Two different reports from fintech companies FIS and bambora both predicted that Australia will go cashless by 2024, although they do not explain exactly what that will look like – the FIS report, for example, predicted that 2% of in-store transactions will still be in cash, which doesn’t exactly sound like cashless!

 

Reports of cash death ‘highly exaggerated’

However, that doesn’t mean people have stopped using cash altogether.

In several US cities including San Francisco, Philadelphia and New York, legislation has been passed that require businesses to accept cash.

In Australia, there is actually 25% more cash in circulation now than there was before the pandemic – $100 billion compared to $80 billion.

According to the RBA, this is largely due to the ‘money under the mattress’ effect, where people take their money out of the bank during a crisis and hang on to it, sometimes literally stuffing it under a mattress. Popularised during the Great Depression, this practice was also popular during the global financial crisis in 2008.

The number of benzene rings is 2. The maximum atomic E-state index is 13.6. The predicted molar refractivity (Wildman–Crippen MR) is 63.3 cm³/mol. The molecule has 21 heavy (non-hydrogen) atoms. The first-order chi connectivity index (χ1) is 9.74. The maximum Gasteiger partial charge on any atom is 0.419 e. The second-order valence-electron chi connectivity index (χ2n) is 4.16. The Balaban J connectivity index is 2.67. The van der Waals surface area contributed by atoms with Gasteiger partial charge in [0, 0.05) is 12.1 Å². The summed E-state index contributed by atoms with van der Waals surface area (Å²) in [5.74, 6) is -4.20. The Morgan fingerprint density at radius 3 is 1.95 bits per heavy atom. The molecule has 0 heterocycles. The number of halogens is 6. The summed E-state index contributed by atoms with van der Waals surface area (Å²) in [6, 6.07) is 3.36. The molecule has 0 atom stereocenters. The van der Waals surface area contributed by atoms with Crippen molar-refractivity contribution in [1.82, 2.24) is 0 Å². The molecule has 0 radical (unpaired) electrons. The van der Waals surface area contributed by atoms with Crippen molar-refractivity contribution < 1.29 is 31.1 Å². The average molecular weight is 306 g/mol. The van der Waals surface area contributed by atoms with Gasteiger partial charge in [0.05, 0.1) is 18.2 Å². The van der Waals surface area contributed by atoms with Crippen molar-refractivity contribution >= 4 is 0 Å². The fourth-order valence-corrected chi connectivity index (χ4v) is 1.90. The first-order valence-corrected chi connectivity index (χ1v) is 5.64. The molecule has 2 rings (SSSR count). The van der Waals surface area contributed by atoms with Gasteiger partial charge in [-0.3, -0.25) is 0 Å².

The most common note being hoarded is the $100 note (Who can remember the last time they handled one?). In the current low-interest environment, the cost of holding on to your money rather than having it in a bank is negligible, though it will be interesting to see what happens as interest rates rise.

At the other end of the currency spectrum, the Royal Australian Mint has reported that demand for coins plummeted in the five years leading up to the pandemic, but that demand increased during 2020, citing the same reasons as the RBA did regarding notes. Despite this, the Mint is predicting that 5 and 10 cent coins will be phased out over the next 10 years.

Despite the predicted demise of small coinage, the Mint’s CEO Leigh Gordon told the ABC that, “I think cash will be part of the mix for a long time to come. I certainly wouldn’t be brave enough to predict a future where there is no cash.”

 

Caveat – consider the source

The debate over whether or not we’re headed for a cashless society appears to be conducted the loudest by players who have skin in the game.

Nearly all of the reports predicting the death of cash have been produced by electronic payment companies and retail banks, which have a vested interest in the move away from cash.